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Phenology: Tracking Minnesota’s ever-changing forests

Emerging bur oak leaves. Click for a larger version.

To everything there is a season. From deciding when to spray mosquitoes, trim trees, plant corn or apply fertilizer to deciding where to go to fish for trout, see spring wildflowers or fall colors – timing is everything. Phenology, the timing of seasonal biological events like leafing, blossom dates, migration, insect emergence or fish spawning, is critical to understanding interactions among species (e.g. plant-pollinator, predator-prey); determines growing season length for plants; and affects human health (e.g. pollen, tick, mosquito season). The timing of seasonal biological events is a critical ecological process that ensures the health, productivity and integrity of our natural resources.

Keeping your own phenology records can be not only informative and rewarding, but also helpful to researchers interested in tracking phenological patterns and changes in Minnesota.  And it can be a great way to engage family members, particularly kids, in observing nature in your woodland or other natural spaces.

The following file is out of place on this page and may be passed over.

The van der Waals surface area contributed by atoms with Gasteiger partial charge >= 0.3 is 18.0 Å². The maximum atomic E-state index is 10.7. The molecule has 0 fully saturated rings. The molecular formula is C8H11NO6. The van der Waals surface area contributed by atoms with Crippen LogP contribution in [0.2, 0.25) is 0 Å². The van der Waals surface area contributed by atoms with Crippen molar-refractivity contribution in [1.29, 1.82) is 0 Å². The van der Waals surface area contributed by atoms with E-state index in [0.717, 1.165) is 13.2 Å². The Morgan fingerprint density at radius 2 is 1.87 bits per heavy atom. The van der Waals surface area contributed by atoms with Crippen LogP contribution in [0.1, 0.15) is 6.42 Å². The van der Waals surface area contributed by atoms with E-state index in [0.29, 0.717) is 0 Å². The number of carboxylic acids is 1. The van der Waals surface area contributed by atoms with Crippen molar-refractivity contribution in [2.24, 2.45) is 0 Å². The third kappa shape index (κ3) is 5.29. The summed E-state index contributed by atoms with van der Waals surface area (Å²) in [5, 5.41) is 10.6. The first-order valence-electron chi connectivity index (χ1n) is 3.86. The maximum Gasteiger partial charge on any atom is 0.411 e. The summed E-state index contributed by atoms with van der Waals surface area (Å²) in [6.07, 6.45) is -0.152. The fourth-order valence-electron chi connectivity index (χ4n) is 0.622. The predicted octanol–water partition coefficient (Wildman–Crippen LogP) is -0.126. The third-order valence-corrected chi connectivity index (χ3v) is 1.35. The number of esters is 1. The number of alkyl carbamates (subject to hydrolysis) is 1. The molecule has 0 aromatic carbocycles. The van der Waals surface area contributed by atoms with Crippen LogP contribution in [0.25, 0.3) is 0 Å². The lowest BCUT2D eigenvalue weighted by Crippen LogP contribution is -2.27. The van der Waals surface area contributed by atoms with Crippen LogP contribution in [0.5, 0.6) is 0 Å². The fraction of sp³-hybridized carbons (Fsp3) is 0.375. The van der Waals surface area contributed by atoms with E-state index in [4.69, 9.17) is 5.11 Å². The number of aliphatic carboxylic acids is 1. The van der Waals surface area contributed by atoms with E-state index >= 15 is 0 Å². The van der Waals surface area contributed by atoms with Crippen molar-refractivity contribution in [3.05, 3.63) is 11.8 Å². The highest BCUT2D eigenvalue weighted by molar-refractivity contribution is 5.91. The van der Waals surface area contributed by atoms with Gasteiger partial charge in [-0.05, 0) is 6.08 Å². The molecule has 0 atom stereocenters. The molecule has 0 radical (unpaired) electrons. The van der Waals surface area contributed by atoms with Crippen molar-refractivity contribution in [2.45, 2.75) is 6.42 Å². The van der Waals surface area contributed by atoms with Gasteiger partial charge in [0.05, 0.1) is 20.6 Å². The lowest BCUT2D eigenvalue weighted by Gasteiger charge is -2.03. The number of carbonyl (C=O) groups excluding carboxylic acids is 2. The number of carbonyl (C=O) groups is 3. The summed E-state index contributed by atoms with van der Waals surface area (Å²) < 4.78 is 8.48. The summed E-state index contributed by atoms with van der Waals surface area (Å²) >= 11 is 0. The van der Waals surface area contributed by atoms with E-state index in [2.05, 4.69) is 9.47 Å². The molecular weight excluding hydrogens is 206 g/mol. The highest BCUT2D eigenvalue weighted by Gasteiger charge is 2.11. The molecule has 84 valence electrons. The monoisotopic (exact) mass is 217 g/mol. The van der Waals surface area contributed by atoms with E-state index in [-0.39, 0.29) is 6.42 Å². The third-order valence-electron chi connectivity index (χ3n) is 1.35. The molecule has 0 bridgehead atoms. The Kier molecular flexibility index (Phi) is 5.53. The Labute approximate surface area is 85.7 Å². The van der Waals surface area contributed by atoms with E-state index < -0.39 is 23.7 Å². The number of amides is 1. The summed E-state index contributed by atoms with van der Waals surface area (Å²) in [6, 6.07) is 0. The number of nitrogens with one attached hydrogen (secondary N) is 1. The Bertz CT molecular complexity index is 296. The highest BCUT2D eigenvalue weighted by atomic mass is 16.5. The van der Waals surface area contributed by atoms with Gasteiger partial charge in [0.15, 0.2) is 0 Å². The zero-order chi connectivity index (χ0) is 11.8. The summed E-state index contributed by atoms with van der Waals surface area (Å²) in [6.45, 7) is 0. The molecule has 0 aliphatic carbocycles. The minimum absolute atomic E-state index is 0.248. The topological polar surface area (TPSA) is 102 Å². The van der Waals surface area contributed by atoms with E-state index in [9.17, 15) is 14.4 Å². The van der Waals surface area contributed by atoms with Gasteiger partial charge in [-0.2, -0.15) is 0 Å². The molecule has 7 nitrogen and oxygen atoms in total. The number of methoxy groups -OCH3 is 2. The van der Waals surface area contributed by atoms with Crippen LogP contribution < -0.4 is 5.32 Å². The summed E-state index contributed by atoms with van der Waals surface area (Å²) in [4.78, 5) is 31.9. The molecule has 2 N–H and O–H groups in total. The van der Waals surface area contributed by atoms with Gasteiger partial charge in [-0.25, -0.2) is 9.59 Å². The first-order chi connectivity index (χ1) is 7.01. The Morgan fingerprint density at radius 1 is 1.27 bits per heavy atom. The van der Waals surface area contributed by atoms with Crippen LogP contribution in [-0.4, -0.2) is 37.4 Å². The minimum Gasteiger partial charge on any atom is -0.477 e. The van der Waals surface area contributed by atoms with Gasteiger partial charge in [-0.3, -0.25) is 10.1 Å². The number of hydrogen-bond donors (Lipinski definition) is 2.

Summer 2013 workshops:

UMN Extension and the Minnesota Master Naturalist program are offering a new workshop on how to observe and report seasonal changes in  Minnesota. The workshop will address the 7 focus species for observation in Minnesota with hands-on monitoring and online reporting.  Instructors at both sessions are Eli Sagor and Stephan Carlson with the University of Minnesota Extension.  We’d love to have you join us!

Workshop dates and locations:

Tuesday, July 23, 2013: UMN Saint Paul Campus  

Saturday, August 17, 2013: Cloquet Forestry Center

Photos from the workshops:

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Phenology: Tracking Minnesota’s ever changing forests

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Phenology is the  study of periodic biological phenomena, such as flowering, breeding, and migration, in relation to climatic conditions.  In other words, it’s all about noticing, and keeping track of, the changes in your woods.  (Many Minnesota woodland owners hear John Latimer or Larry Weber’s phenology radio shows every week.)  We’ll discuss the importance and value of good phenology data to not only sound woodland care and management, but also research.

Click here to watch the recording (April 2012).

The instructor is Rebecca Montgomery, an Associate Professor with the University of Minnesota Department of Forest Resources.

More Minnesota phenology links:

 

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